Their data only goes back five years but even this simple sample suggests that a contender will have needed to have scored a Timeform figure of at least 122 to be considered as a real Group 1 candidate. There maybe years, as in 2006, when Roman Arch won, where no candidate will have scored such a high figure and in such situations it will become harder to discern the likely winner.

This year the highest Timeform scores have been from the following horses and are listed in descending order – along with the highest rating they attained in the spring and the race it was achieved in.

NOTE: Ratings for the major West Aussie race winners, Megatic and El Presidente, have not been published at the time of writing but we will deal with them later under “Breeding”.

El Segundo125Cox Plate
Efficient123Melbourne Cup
Wonderful World119Cox Plate
Marching118AAMI Vase
Master O’Reilly117Caulfield Cup
Miss Finland117Yalumba
Devil Moon116Turnbull
Scenic Shot116Turnbull
Zipping115Sandown Classic
Douro Valley113Caulfield Cup
Princess Coup110Mackinnon
Table: 1
As you can see, only the top three horses have succeeded in getting past the magical 122 mark.

Double-figure barriers can be a real problem in this race. If you look at the barrier draws of this race and the Mackinnon (same course and distance), then you’ll see a marked trend that suggests the vast majority of winners come from single-figure barrier numbers but, that said, many Australian Cups have contained relatively small field sizes too – around eleven runners or less.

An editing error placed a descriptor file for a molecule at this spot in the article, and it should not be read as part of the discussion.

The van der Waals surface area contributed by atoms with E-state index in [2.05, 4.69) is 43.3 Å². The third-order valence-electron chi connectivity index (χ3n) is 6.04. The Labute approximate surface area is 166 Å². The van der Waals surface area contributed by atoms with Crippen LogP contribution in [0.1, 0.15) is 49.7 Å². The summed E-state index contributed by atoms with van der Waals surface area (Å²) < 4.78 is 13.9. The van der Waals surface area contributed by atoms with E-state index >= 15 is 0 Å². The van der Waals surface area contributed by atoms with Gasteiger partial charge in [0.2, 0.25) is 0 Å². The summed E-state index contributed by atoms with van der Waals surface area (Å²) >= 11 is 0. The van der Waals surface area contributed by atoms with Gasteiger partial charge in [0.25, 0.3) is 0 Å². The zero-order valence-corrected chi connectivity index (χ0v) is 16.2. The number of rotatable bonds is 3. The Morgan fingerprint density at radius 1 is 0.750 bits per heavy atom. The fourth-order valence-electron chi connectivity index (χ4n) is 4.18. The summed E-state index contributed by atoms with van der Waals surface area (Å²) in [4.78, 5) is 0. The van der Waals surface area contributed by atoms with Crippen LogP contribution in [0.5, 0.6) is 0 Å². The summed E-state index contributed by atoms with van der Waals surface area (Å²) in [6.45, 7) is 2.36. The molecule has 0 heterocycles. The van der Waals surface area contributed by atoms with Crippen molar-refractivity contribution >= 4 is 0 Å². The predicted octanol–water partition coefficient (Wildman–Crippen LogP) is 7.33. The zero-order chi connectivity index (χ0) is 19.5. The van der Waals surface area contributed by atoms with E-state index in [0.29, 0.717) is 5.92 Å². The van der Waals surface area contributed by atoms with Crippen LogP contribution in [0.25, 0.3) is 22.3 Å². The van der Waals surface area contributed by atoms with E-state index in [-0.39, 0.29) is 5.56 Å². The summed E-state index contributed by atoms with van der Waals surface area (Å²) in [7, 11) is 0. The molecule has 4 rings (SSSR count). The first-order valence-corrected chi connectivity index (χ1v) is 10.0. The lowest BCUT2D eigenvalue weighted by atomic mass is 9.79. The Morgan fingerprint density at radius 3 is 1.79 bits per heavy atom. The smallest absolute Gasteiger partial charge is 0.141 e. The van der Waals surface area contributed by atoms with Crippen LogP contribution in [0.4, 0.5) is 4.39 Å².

In other words, it’s the usual conundrum presented to punters of trying to know whether a wide draw will affect a contender or not. Naturally, knowing a horse’s racing style is pivotal to success. If your horse is a leader or on-pace runner (as many are), then a barrier of 11 or more will definitely present a problem. If your horse is a drop-back-and-swoop type then in theory it should not be inconvenienced but you’ll need to satisfy yourself entirely before committing to a horse drawn wide. Likely high-profile candidates such as Maldivian and El Segundo will suffer if they happen to be drawn in Flemington’s car park, as both require to be ridden handy.

Your selection for the Australian Cup should have a dosage profile that contains at least one stamina point held in either the “Solid” or “Professional” categories. Your selection should also have a minimum of eight points in total within the whole dosage profile.

I have banged on at length in the pages of PPM for some time about the merits of having a good staying source in the pedigree of any selection you make for a Group 1 staying race in Australia. Aussie-bred stayers are never lost for an inherited speed source but it’s the good staying sources that are often left out of the equation.

Punters need to be aware that their selection has the right requirements regarding stamina but this issue can be easily dealt with. Simply head for the Internet and look up and type in the name of the horse you’re looking for. Check the dosage profile where it says “DP” and look at the five numbers on offer (e.g. DP = 3-7-14-2-5). If there are ANY numerical entries filling the two right-hand categories (such as the 2 and 5 in my example) then your horse should be OK for stamina.